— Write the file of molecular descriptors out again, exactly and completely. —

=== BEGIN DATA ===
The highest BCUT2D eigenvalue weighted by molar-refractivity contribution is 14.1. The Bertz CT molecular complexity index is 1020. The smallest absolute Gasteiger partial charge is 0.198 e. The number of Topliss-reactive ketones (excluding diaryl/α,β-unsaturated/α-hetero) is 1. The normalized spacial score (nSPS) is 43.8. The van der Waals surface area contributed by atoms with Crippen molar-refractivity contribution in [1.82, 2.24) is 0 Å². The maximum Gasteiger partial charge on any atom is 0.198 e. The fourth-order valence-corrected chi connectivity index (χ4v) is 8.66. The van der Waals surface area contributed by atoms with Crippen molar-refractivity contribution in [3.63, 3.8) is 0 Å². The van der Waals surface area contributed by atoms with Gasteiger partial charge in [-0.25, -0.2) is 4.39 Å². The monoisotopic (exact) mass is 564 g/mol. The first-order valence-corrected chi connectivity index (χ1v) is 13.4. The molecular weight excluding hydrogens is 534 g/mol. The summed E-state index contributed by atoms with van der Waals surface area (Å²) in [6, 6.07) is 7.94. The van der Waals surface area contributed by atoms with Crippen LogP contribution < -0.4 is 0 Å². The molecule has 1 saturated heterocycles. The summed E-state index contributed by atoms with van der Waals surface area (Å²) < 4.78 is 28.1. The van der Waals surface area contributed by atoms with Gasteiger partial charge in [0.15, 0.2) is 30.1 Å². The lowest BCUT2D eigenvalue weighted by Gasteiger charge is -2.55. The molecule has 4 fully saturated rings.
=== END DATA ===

The highest BCUT2D eigenvalue weighted by molar-refractivity contribution is 14.1. The Bertz CT molecular complexity index is 1020. The smallest absolute Gasteiger partial charge is 0.198 e. The number of Topliss-reactive ketones (excluding diaryl/α,β-unsaturated/α-hetero) is 1. The normalized spacial score (nSPS) is 43.8. The van der Waals surface area contributed by atoms with Crippen molar-refractivity contribution in [1.82, 2.24) is 0 Å². The maximum Gasteiger partial charge on any atom is 0.198 e. The fourth-order valence-corrected chi connectivity index (χ4v) is 8.66. The van der Waals surface area contributed by atoms with Crippen molar-refractivity contribution in [3.63, 3.8) is 0 Å². The van der Waals surface area contributed by atoms with Gasteiger partial charge in [-0.25, -0.2) is 4.39 Å². The monoisotopic (exact) mass is 564 g/mol. The first-order valence-corrected chi connectivity index (χ1v) is 13.4. The molecular weight excluding hydrogens is 534 g/mol. The summed E-state index contributed by atoms with van der Waals surface area (Å²) in [6, 6.07) is 7.94. The van der Waals surface area contributed by atoms with Crippen LogP contribution < -0.4 is 0 Å². The molecule has 1 saturated heterocycles. The summed E-state index contributed by atoms with van der Waals surface area (Å²) < 4.78 is 28.1. The van der Waals surface area contributed by atoms with Gasteiger partial charge in [0.15, 0.2) is 30.1 Å². The lowest BCUT2D eigenvalue weighted by Gasteiger charge is -2.55. The molecule has 4 fully saturated rings.